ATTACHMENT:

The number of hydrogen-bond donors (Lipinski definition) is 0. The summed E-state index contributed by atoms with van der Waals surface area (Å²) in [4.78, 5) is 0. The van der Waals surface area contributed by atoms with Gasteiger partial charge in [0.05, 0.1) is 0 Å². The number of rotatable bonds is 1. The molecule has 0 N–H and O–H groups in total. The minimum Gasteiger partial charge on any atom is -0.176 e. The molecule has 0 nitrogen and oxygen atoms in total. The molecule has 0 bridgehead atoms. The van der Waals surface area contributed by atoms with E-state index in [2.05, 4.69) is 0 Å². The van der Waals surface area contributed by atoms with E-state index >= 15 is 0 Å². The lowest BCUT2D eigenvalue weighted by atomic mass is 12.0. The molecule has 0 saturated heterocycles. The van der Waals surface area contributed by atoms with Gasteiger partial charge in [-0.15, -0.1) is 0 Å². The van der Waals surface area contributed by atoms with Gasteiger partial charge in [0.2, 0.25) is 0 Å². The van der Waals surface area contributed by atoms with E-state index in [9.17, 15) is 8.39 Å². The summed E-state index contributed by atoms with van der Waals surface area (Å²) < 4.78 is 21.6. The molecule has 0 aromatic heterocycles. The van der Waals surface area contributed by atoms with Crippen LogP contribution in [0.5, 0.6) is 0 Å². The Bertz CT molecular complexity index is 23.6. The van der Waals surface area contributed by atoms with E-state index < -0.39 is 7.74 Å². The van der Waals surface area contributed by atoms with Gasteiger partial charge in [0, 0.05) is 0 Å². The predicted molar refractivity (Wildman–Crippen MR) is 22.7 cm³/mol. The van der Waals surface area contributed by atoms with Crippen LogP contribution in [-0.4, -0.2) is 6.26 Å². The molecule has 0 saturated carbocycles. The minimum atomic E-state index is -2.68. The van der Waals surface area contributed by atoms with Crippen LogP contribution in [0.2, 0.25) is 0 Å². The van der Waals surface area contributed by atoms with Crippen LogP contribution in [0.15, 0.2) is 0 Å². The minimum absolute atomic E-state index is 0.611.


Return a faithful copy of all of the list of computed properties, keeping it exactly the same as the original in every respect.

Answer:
The number of hydrogen-bond donors (Lipinski definition) is 0. The summed E-state index contributed by atoms with van der Waals surface area (Å²) in [4.78, 5) is 0. The van der Waals surface area contributed by atoms with Gasteiger partial charge in [0.05, 0.1) is 0 Å². The number of rotatable bonds is 1. The molecule has 0 N–H and O–H groups in total. The minimum Gasteiger partial charge on any atom is -0.176 e. The molecule has 0 nitrogen and oxygen atoms in total. The molecule has 0 bridgehead atoms. The van der Waals surface area contributed by atoms with E-state index in [2.05, 4.69) is 0 Å². The van der Waals surface area contributed by atoms with E-state index >= 15 is 0 Å². The lowest BCUT2D eigenvalue weighted by atomic mass is 12.0. The molecule has 0 saturated heterocycles. The van der Waals surface area contributed by atoms with Gasteiger partial charge in [-0.15, -0.1) is 0 Å². The van der Waals surface area contributed by atoms with Gasteiger partial charge in [0.2, 0.25) is 0 Å². The van der Waals surface area contributed by atoms with E-state index in [9.17, 15) is 8.39 Å². The summed E-state index contributed by atoms with van der Waals surface area (Å²) < 4.78 is 21.6. The molecule has 0 aromatic heterocycles. The van der Waals surface area contributed by atoms with Crippen LogP contribution in [0.5, 0.6) is 0 Å². The Bertz CT molecular complexity index is 23.6. The van der Waals surface area contributed by atoms with E-state index < -0.39 is 7.74 Å². The van der Waals surface area contributed by atoms with Gasteiger partial charge in [0, 0.05) is 0 Å². The predicted molar refractivity (Wildman–Crippen MR) is 22.7 cm³/mol. The van der Waals surface area contributed by atoms with Crippen LogP contribution in [-0.4, -0.2) is 6.26 Å². The molecule has 0 saturated carbocycles. The minimum atomic E-state index is -2.68. The van der Waals surface area contributed by atoms with Crippen LogP contribution in [0.2, 0.25) is 0 Å². The van der Waals surface area contributed by atoms with Crippen LogP contribution in [0.15, 0.2) is 0 Å². The minimum absolute atomic E-state index is 0.611.